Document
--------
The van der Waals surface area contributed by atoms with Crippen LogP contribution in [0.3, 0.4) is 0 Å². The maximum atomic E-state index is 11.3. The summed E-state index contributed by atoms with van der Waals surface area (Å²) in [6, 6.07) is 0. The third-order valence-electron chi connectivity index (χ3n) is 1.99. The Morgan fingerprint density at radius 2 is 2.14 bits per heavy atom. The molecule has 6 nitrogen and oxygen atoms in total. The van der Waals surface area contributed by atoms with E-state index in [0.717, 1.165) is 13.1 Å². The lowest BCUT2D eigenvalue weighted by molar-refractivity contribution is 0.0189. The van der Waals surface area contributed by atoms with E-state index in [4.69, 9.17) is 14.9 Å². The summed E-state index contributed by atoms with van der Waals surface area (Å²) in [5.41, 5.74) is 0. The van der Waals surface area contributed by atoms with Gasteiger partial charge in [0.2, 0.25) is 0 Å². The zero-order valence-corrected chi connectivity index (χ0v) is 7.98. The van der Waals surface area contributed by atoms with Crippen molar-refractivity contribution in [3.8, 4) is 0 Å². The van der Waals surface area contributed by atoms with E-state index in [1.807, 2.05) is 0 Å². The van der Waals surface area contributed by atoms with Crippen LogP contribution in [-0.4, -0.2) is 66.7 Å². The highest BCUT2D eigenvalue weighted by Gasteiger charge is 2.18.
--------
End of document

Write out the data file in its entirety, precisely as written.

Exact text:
The van der Waals surface area contributed by atoms with Crippen LogP contribution in [0.3, 0.4) is 0 Å². The maximum atomic E-state index is 11.3. The summed E-state index contributed by atoms with van der Waals surface area (Å²) in [6, 6.07) is 0. The third-order valence-electron chi connectivity index (χ3n) is 1.99. The Morgan fingerprint density at radius 2 is 2.14 bits per heavy atom. The molecule has 6 nitrogen and oxygen atoms in total. The van der Waals surface area contributed by atoms with E-state index in [0.717, 1.165) is 13.1 Å². The lowest BCUT2D eigenvalue weighted by molar-refractivity contribution is 0.0189. The van der Waals surface area contributed by atoms with E-state index in [4.69, 9.17) is 14.9 Å². The summed E-state index contributed by atoms with van der Waals surface area (Å²) in [5.41, 5.74) is 0. The van der Waals surface area contributed by atoms with Gasteiger partial charge in [0.2, 0.25) is 0 Å². The zero-order valence-corrected chi connectivity index (χ0v) is 7.98. The van der Waals surface area contributed by atoms with Crippen molar-refractivity contribution in [3.8, 4) is 0 Å². The van der Waals surface area contributed by atoms with E-state index in [1.807, 2.05) is 0 Å². The van der Waals surface area contributed by atoms with Crippen LogP contribution in [-0.4, -0.2) is 66.7 Å². The highest BCUT2D eigenvalue weighted by Gasteiger charge is 2.18.